It is strange to see these people struggling all their lives in search of knowledge, only to be content with worthless banalities while believing they have reached the highest point of knowledge. We have kept in touch with them, and have sounded out their exterior and interior semblance of truth. Their efforts are limited to making the common people and weak minds gradually admit the need to go to a teacher. If one refuses, they begin to argue harshly in order to silence him. If one agrees and asks to learn the science of the teacher in order to profit from it, they stop and say, “Because you admit this, go and search out the teacher yourself.” They know full well that if they go further they will be covered in shame, since they are incapable of resolving the least difficulty, or even understanding it, let alone replying to it.
That is what they are like. Once you try them, you will hate them.121 We have kept company with them, but now have washed our hands of them.
THE SUFI MYSTIC WAY
After I had finished with those branches of knowledge, I directed my mind entirely to the Way of the mystics. I came to know that their Way122 consists of both knowledge and deeds as equally necessary. The object of their works123 is to eliminate the obstacles created by one’s own self,124 and to eradicate the defects and vices in one’s own character. In this way, in the end the heart will be rid of all that is not God the Almighty, and will adorn itself solely with praise of God.
However, I found that knowledge came more easily to me than deeds. Therefore, I began to learn their teaching by reading their mystic works, such as Kut al-Kulãb (“Food of Hearts”), by Abã Talib al-Makki125 — God be pleased with him — the works of al-arith al-Muasibi,126 and the quotations from al-Junayd,127 al- Shibli128 and Abã Yazid al-Bisami129 and the sayings of other sheikhs — God hallow their spirits.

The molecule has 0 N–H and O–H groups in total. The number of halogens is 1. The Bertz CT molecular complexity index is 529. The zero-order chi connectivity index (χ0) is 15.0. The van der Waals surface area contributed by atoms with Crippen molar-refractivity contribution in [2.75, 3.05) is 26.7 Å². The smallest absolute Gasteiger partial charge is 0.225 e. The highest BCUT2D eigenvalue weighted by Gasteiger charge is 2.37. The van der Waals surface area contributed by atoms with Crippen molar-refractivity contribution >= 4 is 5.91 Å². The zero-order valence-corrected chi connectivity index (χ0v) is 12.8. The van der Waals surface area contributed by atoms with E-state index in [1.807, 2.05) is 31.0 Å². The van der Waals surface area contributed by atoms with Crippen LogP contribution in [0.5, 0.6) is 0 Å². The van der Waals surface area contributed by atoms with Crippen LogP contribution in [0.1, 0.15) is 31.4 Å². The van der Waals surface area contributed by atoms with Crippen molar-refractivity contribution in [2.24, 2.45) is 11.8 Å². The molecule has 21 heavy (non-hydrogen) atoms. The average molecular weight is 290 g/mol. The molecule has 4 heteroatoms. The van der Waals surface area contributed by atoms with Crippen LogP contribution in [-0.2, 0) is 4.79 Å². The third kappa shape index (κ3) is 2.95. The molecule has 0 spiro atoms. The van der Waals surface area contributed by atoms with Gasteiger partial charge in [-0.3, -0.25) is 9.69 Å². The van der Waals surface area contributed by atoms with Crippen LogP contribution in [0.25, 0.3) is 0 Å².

By doing this I learned the essence of their theoretical thinking and as much as can be learnt through teaching and listening.
But it became clear to me that what is proper to it can be learnt only through savoring or experiencing130 the mystic states of the soul,131 and the exchange of attributes (or behavioral attitudes).132 With regard to health and satisfaction, consider what a difference there is between, on the one hand, simple knowledge of their respective definitions, causes and conditions, and, on the other hand, the reality of being oneself in good health or satisfied, or between the reality of being drunk and academic knowledge of the definition of drunkenness as the state caused by vapors rising from the stomach to the brain. A drunkard does not know the definition or scientific explanation of drunkenness: he does not even worry his head about it.133 But a sober person134 knows them perfectly, without experiencing drunkenness in reality. In the same way, a sick physician may know the definition of health, its causes, and the remedies which will re-establish it, but still he is ill. Thus, it is one thing to know all about the ascetic life, its conditions and causes, but something completely different to be effectively in an ascetic state of soul, completely detached from the good things of this world.
I became certain that the mystics are not great as speech makers,135 but that they do achieve certain states of soul. I learned what could be learned; the rest comes only from experience and following the path oneself.136 As a result of my research in the field of both religious and rational sciences, I have already arrived at an unshakable faith in God, in prophethood, and in the last judgment. These three principles of religion were engraved deeply in my heart, not because of carefully elaborated argument, but as a result of particular reasons, circumstances and experiences, too many to be listed here in detail.137